The Commonwealth Observer group has urged Ghanaians to repeat another democratic feat in organising free and fair elections that have made it an inspirational example in the Commonwealth.

Head of the international observer group and former South Africa President Thabo Mbeki told the media that after six successful elections, there is considerable confidence within the commonwealth that the seventh attempt will be peaceful.

Ghanaians go to the polls in 48 hours to elect a president and 275 parliamentarians.

The stakes are high between the governing NDC and main opposition NPP. A win for the governing NDC will be a record 12 years in government and a record 12 years in opposition for the NPP.

A win for NPP’s Nana Akufo-Addo will end a third consecutive defeat and make him Ghana’s oldest President at 72. A loss for John Mahama will make him a record one-term president.

After the 2012 presidential results ended in court in 2013, the Supreme Court gave a judgment that has sent signals to political parties that elections are won at the polling stations and not in court.

The NPP and the NDC are therefore poised to monitor the ballot with a sense of heightened vigilance which has increased the tension.

Speaking at a media interaction, the head of the Commonwealth Observer Mission stressed that Ghana is a “valued member” of the group of former British colonies because of its enviable track record in holding elections.

The Commonwealth has “experienced great pride and encouragement at all times when Ghana has made progress”, Thabo Mbeki said.

The observer mission wants Ghanaians to inspire other sister countries by keeping the peace, before, during and after the general elections.

With “great humility”, Thabo Mbeki called on Ghanaians to respect the Accra Declaration signed last Thursday in which seven presidential candidates pledged to keep the peace.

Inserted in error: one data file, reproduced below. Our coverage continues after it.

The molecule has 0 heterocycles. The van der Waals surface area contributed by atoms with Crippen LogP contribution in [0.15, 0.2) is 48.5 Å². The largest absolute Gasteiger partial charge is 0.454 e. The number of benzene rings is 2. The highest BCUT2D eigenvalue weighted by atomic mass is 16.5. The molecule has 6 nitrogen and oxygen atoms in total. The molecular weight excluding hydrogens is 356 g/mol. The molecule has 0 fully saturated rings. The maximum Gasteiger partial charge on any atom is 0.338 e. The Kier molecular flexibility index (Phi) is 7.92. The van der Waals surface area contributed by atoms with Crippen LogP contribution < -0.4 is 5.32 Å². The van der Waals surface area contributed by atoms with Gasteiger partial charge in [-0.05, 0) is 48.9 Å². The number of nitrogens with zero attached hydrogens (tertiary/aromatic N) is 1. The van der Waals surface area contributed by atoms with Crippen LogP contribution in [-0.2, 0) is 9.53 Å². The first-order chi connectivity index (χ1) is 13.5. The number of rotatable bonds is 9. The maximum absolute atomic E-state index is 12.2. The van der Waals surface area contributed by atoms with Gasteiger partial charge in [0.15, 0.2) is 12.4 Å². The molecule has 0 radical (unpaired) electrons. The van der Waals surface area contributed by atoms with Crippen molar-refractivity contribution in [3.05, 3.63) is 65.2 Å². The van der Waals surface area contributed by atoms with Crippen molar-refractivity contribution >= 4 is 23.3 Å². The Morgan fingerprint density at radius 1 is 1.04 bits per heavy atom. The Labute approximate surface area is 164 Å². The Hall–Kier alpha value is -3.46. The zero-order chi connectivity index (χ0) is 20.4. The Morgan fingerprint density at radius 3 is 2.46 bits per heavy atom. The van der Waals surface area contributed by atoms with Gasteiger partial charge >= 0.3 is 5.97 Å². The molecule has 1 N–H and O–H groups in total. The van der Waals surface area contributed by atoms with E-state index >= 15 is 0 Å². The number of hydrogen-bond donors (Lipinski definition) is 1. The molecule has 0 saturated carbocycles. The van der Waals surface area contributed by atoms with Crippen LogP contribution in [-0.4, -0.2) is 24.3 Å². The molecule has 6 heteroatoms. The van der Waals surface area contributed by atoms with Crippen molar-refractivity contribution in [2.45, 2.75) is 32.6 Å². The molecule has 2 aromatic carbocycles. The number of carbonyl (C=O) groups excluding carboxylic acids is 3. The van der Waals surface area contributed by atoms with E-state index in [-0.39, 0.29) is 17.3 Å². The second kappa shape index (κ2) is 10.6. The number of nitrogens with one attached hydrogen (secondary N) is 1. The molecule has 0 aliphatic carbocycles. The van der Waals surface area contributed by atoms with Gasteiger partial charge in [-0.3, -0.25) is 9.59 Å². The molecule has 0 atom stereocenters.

He said, “if any disputes should arise, it should be settled peacefully through the courts”.

“No other option exists for the resolution of electoral disputes except the courts,” he urged.

“Ghana must once again inspire Commonwealth by holding credible elections,” on December 7, he noted.

He urged that Ghanaians must work to ensure that the country remains true to maintaining peace and stability.

The former South African president applauded the signing of the Accra Peace Declaration by the political parties last week as a bold example that others countries must emulate.

Mr Mbeki further admonished that Ghanaians must respect what the parties have signed at the Accra declaration and added that, if there is any dispute after the elections, it must be settled in the court.

He cautioned political parties to respect the results that will be declared by the Electoral Commission (EC) after the election, stressing that “the voice of the people is the voice of God.”



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